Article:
The rise and fall of Mike Gimbel
Before Bill James, the Red Sox hired a statistical consultant named Mike Gimbel.
Bill James may be the most visible sabermetrician the Red Sox have ever hired, but he's not the first. James was preceded as a Red Sox employee specializing in the analysis of baseball statistics by a fellow named Mike Gimbel, who worked for the Red Sox from 1994-97.
"I got into sabermetrics because of Bill James' Baseball Abstracts," Gimbel said. "I always had my own statistical ideas, but I was very busy in other areas. Then I found the Abstracts in the early '80s, and I got them every year. And then when he stopped publishing them, in 1989, I was caught in a quandary. I just couldn't see going into a baseball season without some understanding of what was going on."
So Gimbel sat down and went to work. Using some ideas that had been floating around in his head, Gimbel did a quick study of the previous season's numbers and their ramifications for the coming season. When he was finished, he looked at the results and said, "I'll just write up a few pages explaining all this stuff, and give them to my friends.
But those few stapled sheets weren't the end of his project.
"Every single person I gave it to came back to me and said I had to publish a book." And after surveying the baseball books available at Barnes & Noble, Gimbel agreed. And so in 1990, he published the first edition of Mike Gimbel's Player and Team Ratings. The next year, Gimbel was reading Baseball America and discovered that Dan Duquette was expected to replace Dave Dombrowski as the Montreal Expos' general manager.
"That name sounded familiar," Gimbel says, "so I checked, and it turned out that Duquette had bought my first two books. So I called him, and we set up a meeting in Philadelphia. This would have been right around Labor Day. We had a discussion, maybe an hour, and he agreed to take me on as his consultant. He became GM in October, and I was hired."
The Expos had finished last in 1991. And according to Gimbel, "I advised Dan that essentially there were three areas we had to immediately deal with. At first base, [Andres] Galarraga had had three bad years in a row, but more important was both our starting and relief pitching."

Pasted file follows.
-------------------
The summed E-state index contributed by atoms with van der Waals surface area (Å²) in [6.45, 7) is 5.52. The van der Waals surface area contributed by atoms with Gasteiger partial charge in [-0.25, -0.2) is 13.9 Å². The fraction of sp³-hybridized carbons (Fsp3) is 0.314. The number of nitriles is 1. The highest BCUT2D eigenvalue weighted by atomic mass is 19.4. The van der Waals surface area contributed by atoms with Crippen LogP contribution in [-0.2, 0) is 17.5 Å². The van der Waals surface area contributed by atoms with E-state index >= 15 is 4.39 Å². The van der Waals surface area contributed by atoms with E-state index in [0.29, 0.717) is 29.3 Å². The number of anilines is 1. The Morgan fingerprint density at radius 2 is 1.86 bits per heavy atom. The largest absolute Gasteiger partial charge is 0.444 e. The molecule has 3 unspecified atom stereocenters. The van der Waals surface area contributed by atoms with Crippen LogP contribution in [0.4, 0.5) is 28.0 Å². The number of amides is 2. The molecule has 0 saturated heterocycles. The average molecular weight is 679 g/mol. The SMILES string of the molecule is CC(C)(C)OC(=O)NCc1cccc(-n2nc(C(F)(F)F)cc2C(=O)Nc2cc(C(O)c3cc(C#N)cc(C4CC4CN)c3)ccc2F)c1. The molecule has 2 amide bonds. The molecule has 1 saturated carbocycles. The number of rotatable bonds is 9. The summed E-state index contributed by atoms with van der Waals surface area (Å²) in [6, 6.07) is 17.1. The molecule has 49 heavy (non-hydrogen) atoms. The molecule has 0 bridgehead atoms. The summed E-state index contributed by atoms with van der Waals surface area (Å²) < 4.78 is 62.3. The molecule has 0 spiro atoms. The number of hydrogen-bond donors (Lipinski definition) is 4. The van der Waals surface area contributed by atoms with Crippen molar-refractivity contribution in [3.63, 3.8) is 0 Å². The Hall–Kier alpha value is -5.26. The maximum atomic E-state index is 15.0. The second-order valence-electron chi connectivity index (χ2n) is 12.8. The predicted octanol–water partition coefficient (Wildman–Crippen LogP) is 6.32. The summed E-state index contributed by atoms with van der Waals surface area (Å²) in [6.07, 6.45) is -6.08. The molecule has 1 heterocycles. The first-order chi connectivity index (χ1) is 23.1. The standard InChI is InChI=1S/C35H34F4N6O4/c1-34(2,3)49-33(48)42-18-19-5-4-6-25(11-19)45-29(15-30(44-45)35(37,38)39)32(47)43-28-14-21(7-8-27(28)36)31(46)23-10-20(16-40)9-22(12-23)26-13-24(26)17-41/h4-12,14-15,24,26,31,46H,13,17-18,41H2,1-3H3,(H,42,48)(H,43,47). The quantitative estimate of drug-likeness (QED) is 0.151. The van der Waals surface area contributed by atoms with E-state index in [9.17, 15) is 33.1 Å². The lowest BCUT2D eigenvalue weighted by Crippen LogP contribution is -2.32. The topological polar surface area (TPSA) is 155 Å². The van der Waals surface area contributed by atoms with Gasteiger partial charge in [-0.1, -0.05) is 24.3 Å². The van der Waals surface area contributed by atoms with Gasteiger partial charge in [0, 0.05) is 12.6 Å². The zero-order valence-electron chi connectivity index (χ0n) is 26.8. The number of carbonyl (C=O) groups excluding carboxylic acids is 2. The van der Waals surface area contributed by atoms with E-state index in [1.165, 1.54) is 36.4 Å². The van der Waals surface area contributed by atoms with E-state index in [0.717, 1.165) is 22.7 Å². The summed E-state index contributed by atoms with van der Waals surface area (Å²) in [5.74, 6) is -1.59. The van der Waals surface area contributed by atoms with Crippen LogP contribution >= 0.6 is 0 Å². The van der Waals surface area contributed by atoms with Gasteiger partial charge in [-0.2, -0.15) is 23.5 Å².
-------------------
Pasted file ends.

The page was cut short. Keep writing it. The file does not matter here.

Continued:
To bolster their rotation, the Expos traded Galarraga to St. Louis for Ken Hill. To improve their bullpen, the Expos traded for a pitcher in the Dodgers' organization named John Wetteland.
"We still had the big hole at first base, though. And I spotted, over that winter, a guy in the Oakland system in Double-A. I wrote in my book, 'Why is nobody talking about this guy?' And when I saw that he wasn't invited to spring training, I advised Dan to go after him. We had the deal made ... and then at the last second, the Montreal guys said this guy can't hit at the major-league level, and we didn't get him.
"This guy's name was Troy Neel, and the thing that kept us from winning was Troy Neel. Steam was coming out Duquette's ears practically the whole season, because Troy Neel would have won us the division. But that kind of made me with Dan."
When Duquette took over as general manager of the Red Sox in January 1994, he took Gimbel with him (not literally; throughout, Gimbel maintained his residence in New York and kept his day job).
By then, Gimbel says, "It was too late to do anything in Boston, because all the free agents had been signed. That team had three great players -- Roger Clemens, John Valentin and Mo Vaughn -- and almost nothing else. So in addition to getting rid of the Otis Nixons and Billy Hatchers, I wanted to trade Scott Cooper, because he could get you some talent, and you'd get rid of an albatross at the same time."
This opinion was not, of course, unanimously held at Fenway Park.
"I went down to meet Butch Hobson, then the manager. I wanted to discuss Scott Cooper, but I never really got that far. I got about two words out of my mouth -- 'Scott Cooper' -- and then Hobson immediately started going off in rhapsody about Cooper. What a great player he was, how brilliant he was on defense ... And my jaw is down to my knees. I'm looking at a guy who has no clue."
By 1995, though, Hobson was gone, as were Nixon, Hatcher and Cooper. Joining the Red Sox was Troy O'Leary -- one of Gimbel's favorite obscure minor leaguers -- and O'Leary proved himself a solid major leaguer. And not coincidentally, the Red Sox grabbed first place in early May and never lost it, finishing seven games ahead of the Yankees.